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The Georgia counties turning the state blue are growing. And quickly.

A closer look at election data in the state shows recent presidential and Senate wins might be breakthroughs to a new norm rather than simple 2020 shockers.

WASHINGTON — Last week, David Perdue announced he would not run to recapture his Senate seat in Georgia for the Republicans. Many in the political class wondered why a strong candidate with deep family ties and a history as an incumbent would take a pass at a chance to run again.

The answer might lie in broader political changes in Georgia itself.

While Joe Biden's presidential win in the state and the Senate victories of Democrats Raphael Warnock and Jon Ossoff were heralded as surprises in the last election cycle, a closer look at recent election data in the state shows they might be breakthroughs to a new norm, rather than simple 2020 shockers.

Let's start by looking at the overall shift in the state's presidential vote over the past 12 years.

In 2008, Barrack Obama captured 52.8 percent of the national popular vote. This past November President Joe Biden won a smaller percentage of the national popular vote, 51.2 percent, about 1.6 points less.

But compare those two elections in Georgia and the story is different. Biden did about 2.5 points better than Obama in the state, getting nearly 50 percent of the vote, while Obama didn't quite get to 47 percent in 2008.

At the time, that Obama number seemed to be something of an outlier — perhaps a high-water mark for a Democrat propelled by an increase in the African-American vote. But even in 2016, when Hillary Clinton was the Democratic nominee, she received more than 45 percent of the vote in the state. That number was higher than the 43 percent and 41 percent that Democratic nominees Al Gore and John Kerry won in the state respectively in 2000 and 2004.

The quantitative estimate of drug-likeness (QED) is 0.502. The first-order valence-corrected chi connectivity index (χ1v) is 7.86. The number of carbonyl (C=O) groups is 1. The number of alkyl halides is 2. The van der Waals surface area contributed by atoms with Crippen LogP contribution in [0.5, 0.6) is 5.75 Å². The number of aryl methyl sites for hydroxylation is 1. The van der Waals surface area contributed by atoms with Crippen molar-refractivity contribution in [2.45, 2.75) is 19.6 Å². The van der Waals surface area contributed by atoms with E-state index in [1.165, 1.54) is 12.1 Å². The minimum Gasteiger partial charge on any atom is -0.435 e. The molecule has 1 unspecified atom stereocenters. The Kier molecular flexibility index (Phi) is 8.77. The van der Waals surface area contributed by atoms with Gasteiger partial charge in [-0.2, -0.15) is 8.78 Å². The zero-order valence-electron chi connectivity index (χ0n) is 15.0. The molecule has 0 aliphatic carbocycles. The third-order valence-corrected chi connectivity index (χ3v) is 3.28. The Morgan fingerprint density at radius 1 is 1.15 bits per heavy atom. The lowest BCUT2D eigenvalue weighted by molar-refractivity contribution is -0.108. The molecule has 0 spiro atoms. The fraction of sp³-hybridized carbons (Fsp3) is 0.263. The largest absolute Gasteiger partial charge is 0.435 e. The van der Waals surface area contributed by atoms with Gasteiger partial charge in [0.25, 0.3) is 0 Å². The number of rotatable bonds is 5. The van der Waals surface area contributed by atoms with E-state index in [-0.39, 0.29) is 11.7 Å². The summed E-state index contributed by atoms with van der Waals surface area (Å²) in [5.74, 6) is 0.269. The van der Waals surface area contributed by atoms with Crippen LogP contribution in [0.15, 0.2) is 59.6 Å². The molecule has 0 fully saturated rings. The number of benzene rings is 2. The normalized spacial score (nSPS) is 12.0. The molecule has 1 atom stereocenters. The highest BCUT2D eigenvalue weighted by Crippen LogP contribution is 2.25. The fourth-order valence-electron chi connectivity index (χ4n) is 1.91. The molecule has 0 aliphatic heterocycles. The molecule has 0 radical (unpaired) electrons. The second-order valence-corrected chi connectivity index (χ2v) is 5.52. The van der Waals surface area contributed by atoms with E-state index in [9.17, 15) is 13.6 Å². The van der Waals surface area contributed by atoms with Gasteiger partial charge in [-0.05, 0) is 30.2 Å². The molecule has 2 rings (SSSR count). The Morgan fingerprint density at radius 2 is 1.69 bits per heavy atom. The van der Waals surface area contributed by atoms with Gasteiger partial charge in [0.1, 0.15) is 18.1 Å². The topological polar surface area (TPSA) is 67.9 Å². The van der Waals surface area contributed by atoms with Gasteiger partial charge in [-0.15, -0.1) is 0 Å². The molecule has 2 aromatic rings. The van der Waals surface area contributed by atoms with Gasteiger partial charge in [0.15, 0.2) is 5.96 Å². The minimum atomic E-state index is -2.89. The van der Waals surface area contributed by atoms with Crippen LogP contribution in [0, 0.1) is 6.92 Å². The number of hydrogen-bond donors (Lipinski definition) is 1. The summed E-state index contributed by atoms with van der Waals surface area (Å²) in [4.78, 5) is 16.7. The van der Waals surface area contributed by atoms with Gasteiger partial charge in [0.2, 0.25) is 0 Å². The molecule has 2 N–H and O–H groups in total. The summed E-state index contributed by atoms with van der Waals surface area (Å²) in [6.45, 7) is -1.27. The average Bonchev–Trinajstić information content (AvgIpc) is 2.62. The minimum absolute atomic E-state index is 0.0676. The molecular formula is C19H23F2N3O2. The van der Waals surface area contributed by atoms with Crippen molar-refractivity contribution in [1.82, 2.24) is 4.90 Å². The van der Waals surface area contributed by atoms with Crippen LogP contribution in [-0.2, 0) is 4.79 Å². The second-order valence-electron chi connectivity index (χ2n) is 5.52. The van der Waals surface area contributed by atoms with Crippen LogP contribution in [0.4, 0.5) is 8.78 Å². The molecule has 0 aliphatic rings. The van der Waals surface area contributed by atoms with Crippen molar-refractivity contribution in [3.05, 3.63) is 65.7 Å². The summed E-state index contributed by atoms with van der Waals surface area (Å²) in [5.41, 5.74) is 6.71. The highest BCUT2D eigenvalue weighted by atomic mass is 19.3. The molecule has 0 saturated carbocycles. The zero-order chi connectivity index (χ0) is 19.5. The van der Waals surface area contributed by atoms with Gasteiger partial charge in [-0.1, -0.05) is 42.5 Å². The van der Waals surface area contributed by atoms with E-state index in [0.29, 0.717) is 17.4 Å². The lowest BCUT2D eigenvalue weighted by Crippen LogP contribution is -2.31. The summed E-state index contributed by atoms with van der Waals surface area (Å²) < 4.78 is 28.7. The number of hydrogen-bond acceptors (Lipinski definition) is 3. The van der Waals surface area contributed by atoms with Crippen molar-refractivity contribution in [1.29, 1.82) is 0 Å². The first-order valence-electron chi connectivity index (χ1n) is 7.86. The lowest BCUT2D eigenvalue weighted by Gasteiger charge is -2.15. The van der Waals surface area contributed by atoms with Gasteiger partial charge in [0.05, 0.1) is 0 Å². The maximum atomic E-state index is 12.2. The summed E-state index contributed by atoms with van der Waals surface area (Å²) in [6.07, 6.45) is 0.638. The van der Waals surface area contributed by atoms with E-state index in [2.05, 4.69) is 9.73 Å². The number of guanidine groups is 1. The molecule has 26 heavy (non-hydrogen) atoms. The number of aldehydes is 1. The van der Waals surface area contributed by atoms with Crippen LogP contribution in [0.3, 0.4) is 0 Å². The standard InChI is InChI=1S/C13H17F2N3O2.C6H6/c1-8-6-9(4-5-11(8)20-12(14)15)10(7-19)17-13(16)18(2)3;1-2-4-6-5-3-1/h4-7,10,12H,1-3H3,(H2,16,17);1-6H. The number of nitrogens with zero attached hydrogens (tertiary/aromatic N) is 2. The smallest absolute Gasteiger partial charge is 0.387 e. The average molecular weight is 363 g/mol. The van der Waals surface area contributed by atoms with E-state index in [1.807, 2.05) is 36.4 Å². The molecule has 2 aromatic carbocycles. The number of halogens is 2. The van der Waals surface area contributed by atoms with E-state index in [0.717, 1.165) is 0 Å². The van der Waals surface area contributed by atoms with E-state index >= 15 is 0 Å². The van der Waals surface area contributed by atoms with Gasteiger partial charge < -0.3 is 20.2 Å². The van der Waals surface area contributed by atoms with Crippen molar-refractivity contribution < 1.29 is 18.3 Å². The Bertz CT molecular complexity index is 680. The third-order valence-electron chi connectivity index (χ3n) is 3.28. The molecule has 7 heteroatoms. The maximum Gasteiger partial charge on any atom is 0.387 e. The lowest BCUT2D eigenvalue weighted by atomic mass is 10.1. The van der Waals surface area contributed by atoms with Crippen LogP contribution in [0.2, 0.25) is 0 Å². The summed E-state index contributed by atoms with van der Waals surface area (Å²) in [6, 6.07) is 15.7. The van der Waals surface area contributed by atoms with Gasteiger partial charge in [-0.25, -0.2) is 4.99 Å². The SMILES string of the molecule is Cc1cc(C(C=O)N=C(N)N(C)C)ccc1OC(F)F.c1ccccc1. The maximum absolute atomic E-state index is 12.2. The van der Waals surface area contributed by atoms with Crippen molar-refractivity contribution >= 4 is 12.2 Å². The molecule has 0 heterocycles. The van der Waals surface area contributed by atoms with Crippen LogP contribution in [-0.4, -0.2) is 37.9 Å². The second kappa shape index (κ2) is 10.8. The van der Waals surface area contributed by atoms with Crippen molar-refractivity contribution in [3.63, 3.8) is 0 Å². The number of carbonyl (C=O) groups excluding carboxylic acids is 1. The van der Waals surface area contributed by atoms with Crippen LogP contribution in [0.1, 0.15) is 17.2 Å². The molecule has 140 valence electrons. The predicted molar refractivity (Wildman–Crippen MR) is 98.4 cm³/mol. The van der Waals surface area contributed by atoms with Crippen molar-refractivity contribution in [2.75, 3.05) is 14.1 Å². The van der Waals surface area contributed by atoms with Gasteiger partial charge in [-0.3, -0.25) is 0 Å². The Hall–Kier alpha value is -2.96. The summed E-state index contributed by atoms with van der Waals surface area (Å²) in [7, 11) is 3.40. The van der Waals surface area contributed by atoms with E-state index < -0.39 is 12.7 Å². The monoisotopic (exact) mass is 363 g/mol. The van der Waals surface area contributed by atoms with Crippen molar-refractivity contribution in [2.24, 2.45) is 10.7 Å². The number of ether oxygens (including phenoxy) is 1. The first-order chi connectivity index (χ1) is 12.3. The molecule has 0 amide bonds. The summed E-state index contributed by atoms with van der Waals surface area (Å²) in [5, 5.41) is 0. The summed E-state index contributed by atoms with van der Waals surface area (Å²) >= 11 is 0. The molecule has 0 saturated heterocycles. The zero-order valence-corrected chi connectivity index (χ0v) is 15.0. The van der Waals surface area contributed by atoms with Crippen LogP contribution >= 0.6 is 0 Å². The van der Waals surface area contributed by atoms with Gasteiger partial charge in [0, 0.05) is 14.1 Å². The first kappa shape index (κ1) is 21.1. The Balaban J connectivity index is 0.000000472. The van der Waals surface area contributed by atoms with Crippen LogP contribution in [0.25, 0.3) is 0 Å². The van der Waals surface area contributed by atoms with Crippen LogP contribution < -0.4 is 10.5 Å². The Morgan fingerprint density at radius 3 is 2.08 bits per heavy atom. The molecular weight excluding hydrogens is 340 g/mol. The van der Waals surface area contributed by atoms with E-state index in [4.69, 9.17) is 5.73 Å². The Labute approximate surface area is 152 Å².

The reality is that the vote in Georgia has moved considerably in the last dozen years, and behind that move is a massive set of swings to the Democrats around Atlanta. In fact, comparing 2008 to 2020, seven of the 10 counties that swung most heavily to the Democrats in the entire country were in metro Atlanta.

In each of those counties — Cobb, Douglas, Fayette, Forsyth, Gwinnett, Henry and Rockdale — Biden did at least 11 points better in 2020 than Obama did in 2008.

To be clear, Biden didn’t win all of those counties in 2020. He won five of them by large amounts, but Forsyth and Fayette still solidly voted for Donald Trump in November. The problem for Trump, and possibly for Republicans going forward, were the margins. Some of those counties “flipped” Democratic — but, just as important, where Trump lost, he lost by more than McCain did in 2008. Where he won, he won by less.

Those seven counties around Atlanta hold challenges for the GOP. They are very diverse, most have high percentages of college graduates and, perhaps most important, all of them are growing, and quickly.


Not only are all these seven counties growing faster than the nation as a whole since 2010, but five of them are growing faster than Georgia in that time, and the state is adding people at a very high rate. In other words, the counties fueling the state’s political changes are also driving much of its population growth.

Add it all up and Georgia presents a troubling picture for the GOP right now. Political winds can quickly change, of course, but there are reasons to believe the story of the state has legs beyond this year and beyond its borders.

The path the Republican Party has taken in recent years, pushed in part by Donald Trump, seems to have increased the Republicans odds in places in the Industrial Midwest, such as Michigan, Ohio and Wisconsin. But in states with growing suburban populations, the story may be reversed.

Right now, Georgia looks a bit like Virginia did 12 years ago, a southern state being changed by a big, diversifying, educated metropolitan center. When Obama won Virginia in 2008, it was the sign of a deeper, long-term change afoot there. A similar path in Georgia would have enormous impacts on the electoral map and the Senate.